Generating Apple HelpViewer documents from DocBook
Apple's HelpViewer application is quite nice for users to read documentation for their application. The help documentation for each application is authored in HTML, with a couple of extra META tags.
However this is less than ideal if you also want to provide a printed version of the documentation (i.e. PDF), or other file formats, or, as in the case of the MusicKit, we wanted to adopt a common documentation format, without having some documentation authored in RTF, some in HTML etc.
The DocBook format standard has been around for many years now. This format is a document type definition (DTD) for SGML or XML aimed at documentation markup, in particular for software documentation. It has evolved to be a good way to separate the style from the content of documentation. I had converted most of the documentation of the MusicKit from RTF to SGML DocBook many years ago, but the application documentation lagged behind because it required some special formatting for HTML that was usable with Apple's HelpViewer.
I had produced a DocBook DSSSL style sheet that produced the documentation for AlphabetSoup several years ago, but at the time, it was too difficult to produce a generalised solution for all MacOS X applications. Anyway, my LISP/Scheme chops have improved since then, plus my recklessness in delving into DSSSL.
So with MusicKit_HelpViewer.dsssl, any DocBook SGML file can be converted to a set of HTML pages, arranged in the correct hierarchy (a top level HTML introductory file, with all other HTML and image files in subdirectories). The Apple HelpViewer special tags are now automatically generated. This is incorporated into the standard MusicKit Xcode build process with a script to run openjade, an open source DSSSL interpreter.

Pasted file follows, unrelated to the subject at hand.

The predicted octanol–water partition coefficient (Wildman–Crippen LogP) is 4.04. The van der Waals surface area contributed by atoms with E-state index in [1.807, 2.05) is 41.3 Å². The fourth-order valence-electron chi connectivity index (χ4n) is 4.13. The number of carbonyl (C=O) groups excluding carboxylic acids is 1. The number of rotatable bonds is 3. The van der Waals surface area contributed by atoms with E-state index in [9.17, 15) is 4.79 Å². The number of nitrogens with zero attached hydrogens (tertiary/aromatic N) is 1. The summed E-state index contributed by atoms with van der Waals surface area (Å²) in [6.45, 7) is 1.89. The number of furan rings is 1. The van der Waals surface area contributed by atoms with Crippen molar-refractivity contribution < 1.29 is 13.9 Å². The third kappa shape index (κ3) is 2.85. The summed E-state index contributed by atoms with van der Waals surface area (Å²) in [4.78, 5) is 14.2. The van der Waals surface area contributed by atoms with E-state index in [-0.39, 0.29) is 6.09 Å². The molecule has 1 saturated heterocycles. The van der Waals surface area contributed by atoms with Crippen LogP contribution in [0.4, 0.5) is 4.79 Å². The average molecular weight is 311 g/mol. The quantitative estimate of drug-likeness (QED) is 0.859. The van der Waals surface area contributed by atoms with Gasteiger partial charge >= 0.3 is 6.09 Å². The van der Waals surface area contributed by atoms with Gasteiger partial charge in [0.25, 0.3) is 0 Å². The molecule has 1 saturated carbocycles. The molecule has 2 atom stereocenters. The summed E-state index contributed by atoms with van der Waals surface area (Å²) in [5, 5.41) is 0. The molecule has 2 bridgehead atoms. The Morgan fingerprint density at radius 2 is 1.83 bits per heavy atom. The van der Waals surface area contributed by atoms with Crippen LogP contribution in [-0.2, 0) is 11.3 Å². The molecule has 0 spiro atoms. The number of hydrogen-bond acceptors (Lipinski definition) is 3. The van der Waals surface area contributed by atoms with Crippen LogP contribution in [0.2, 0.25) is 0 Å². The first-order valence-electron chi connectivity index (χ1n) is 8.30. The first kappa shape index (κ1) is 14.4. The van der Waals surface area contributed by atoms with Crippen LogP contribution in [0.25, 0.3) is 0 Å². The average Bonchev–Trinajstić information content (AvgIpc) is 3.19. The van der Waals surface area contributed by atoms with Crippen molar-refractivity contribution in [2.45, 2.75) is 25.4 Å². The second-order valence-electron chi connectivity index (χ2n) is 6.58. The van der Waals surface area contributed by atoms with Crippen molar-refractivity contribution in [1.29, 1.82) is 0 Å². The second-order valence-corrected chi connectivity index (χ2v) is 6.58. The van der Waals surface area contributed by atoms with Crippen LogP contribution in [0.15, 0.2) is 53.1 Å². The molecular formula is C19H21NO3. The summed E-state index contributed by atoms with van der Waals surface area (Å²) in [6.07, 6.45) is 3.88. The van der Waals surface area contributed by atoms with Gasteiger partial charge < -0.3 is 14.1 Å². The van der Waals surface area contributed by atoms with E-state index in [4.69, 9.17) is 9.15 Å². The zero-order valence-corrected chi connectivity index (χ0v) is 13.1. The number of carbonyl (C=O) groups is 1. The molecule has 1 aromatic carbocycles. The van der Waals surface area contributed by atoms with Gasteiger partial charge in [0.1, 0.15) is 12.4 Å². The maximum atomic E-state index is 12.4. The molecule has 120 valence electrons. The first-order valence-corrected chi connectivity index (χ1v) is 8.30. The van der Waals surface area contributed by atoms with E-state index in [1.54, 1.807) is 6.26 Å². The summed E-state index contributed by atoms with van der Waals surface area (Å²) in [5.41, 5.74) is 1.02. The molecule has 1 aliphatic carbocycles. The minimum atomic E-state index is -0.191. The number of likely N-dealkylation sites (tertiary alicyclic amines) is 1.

For example, to build the documentation for the ScorePlayer application of the MusicKit:
# Run openjade to convert SGML to HTML mkdir -p $TARGET_BUILD_DIR/$UNLOCALIZED_RESOURCES_FOLDER_PATH/English.lproj/scoreplayerhelp/Pages if [ -x `which openjade` ]; then cd $TARGET_BUILD_DIR/$UNLOCALIZED_RESOURCES_FOLDER_PATH/English.lproj/scoreplayerhelp PATH=$PATH:/sw/bin/ openjade -t sgml -ihtml -d $SRCROOT/Documentation/SGML/MusicKit_HelpViewer.dsssl\#html $SRCROOT/Applications/ScorePlayer/Help/English.lproj/ScorePlayer.sgml else echo Missing openjade so skipped building ScorePlayer Help from SGML. fi exit 0
Note that I set the PATH since I assume openjade is installed using fink. I also assume all subsequent HTML pages are stored in the Pages subdirectory, and that there is a CSS file in top level Help directory as well as in the Pages subdirectory. In Xcode, the input file is specified to be
and the output file is specified as:
which then only rebuilds the documentation if the ScorePlayer.sgml file changes.
One compromise is that the directory name the generated HTML files reside in must be lowercase and must match the ID attribute for the ARTICLE element in the DocBook file. This is because HelpViewer requires the path to the icon file to be specified relative to the Resources directory, not to the Help directory, so the Help directory must be stored in the generated HTML. The solution was to enforce the ID tag of the ARTICLE element to match the Help directory. The attribute name is returned by openjade in uppercase, which I suspect is a limitation of using SGML, whereas I believe XML preserves the case of attribute strings. I therefore fold the attribute string to lowercase.
Of course, DSSSL is out of favour nowdays, with preferences to XSL. Having recently spent some time hacking XSL as part of IRCAM's contribution to the Quaero project, I suspect it's possible to generate similar results in XSL, but I'm sure it wouldn't be as fun to do.